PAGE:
On the Way to Lake Kivu

It was rare to see anyone outside of a large village actually riding a bicycle!Bicycles were used mainly as makeshift wagons or wheelbarrows. Even on a rare piece of flat road, the heavy load itself was already compromising the tires, so the rider would continue to push.
Bunches of bananas were one of the most frequent loads. Rwanda had banana trees everywhere.
Tea plantations have a distinctive look. Harvesting by hand on a regular rotation keeps everything bright green and evenly growing. Rwanda’s altitude and hilly geography allow it to grow both tea and coffee.
Boys on bicycles “hitching” a ride behind a large truck. The hills were a strong motivator, but…. Fortunately for them, traffic was not moving very fast.
Our destination for two nights, a resort along the shore of Lake Kivu, with the friendliest staff imaginable!
The (very) local market was still going on when we arrived in the afternoon, although thinning. Sugar cane was still on offer from nearly everyone.
Local dancers performing local dances arrived after dinner. They were lovely people, and some of the hotel staff joined in spontaneously. I learned that some of the movements are based on animals that are important to the local way of life – in this instance, fish, since fishing is a major source of food.
Nancy (South Africa,) on the left, and Lily (the other American) joined in from our group, and that guy in the tie who is about to join in also is the resort manager.
In the morning, we had a cruise around Lake Kivu. This is the local market area again, viewed this time from the water.
These are fishing boats – the ones with the long arms that hold the nets. They go out in the late evening, after dark, and return after about six o’clock the next morning, in time to sell their catch for the day.
Gisenyi is the delivery port for shipping containers. Because the road system largely by-passes the lake’s peninsulas, shore-side residents and businesses receive their deliveries by boat.
Boat deliveries include pallets of bricks and hundreds of bottled drinks in those plastic crates.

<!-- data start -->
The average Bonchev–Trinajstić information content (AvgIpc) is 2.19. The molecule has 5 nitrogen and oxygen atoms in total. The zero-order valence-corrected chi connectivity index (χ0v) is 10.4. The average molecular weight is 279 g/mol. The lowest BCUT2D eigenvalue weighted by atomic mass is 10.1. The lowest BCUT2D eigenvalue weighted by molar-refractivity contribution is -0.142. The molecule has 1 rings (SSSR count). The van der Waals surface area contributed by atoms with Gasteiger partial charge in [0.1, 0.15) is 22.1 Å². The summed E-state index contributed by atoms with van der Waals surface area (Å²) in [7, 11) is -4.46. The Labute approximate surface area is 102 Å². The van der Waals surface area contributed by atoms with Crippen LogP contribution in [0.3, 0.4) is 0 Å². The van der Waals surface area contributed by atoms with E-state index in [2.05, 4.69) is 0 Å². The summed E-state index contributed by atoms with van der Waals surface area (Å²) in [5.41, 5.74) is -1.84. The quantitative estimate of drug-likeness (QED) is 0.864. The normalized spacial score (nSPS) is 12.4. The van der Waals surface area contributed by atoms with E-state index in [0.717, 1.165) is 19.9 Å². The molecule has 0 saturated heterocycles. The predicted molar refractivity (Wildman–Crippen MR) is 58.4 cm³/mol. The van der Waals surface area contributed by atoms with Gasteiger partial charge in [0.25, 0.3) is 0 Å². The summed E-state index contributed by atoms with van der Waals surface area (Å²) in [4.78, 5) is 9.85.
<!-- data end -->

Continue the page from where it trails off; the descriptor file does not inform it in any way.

Walking is the most common means of transportation.
Boys frequently amuse themselves by watching the tourists. Tourists in the past amused themselves by handing out money or candy, but tourism operators discourage that nowadays in favor of more culture-oriented interaction.

Lake Kivu is one of Africa’s “Great Lakes.” The lake covers an area of 2700 square kilometers (1,043 square miles) and is 480 meters deep (about 1,575 feet.) It sits in the East African Rift – a groove in the Earth’s crust – at the foot of the Virunga Volcano chain. The western shore is the DRC, Democratic Republic of Congo, and the eastern shore is Rwanda. The border runs roughly through the center, with the large island in the middle going to the DRC. The lake used to drain to the north, but the Virunga volcanoes there blocked it about twelve thousand years ago, and now it drains to the south, into the Ruzizi River and then into the Congo River.

Lake Kivu is one of a few lakes in Africa that are called “killer lakes” because of their carbon dioxide content that seeps into the lake through the volcanic rock from nearby volcanoes. There are two other lakes in Africa, Lake Nyos and Lake Manoun, both in Cameroon.

Lake Kivu has an additional hazard. The water of Lake Kivu sits on top of not just one, but two huge layers of gas: carbon dioxide and methane. Bacteria have spent about 15,000 years converting dead organic matter and magma-related carbon dioxide into methane, which is a process unique to Lake Kivu. There are efforts now going on to tap into the methane gas reserve and use it to generate electricity, which Rwanda needs.

I was up very early on our last morning, the fog had not yet lifted completely.
The “singing boats” were returning from their night on the lake. The men sing and chant to keep their three boats (they’re connected) rowing in sync.
As my cohorts woke up and joined me by the lake, the kind people of Paradise Malhide served us breakfast by the shore.
Our guide, Jacob (red hat,) and Paul, our driver, began playing “Luggage Tetris” at the back of our vehicle.

And we were off to Uganda to visit the mountain gorillas.

Leave a Reply

Fill in your details below or click an icon to log in:

WordPress.com Logo

You are commenting using your WordPress.com account. Log Out /  Change )

Facebook photo

You are commenting using your Facebook account. Log Out /  Change )

Connecting to %s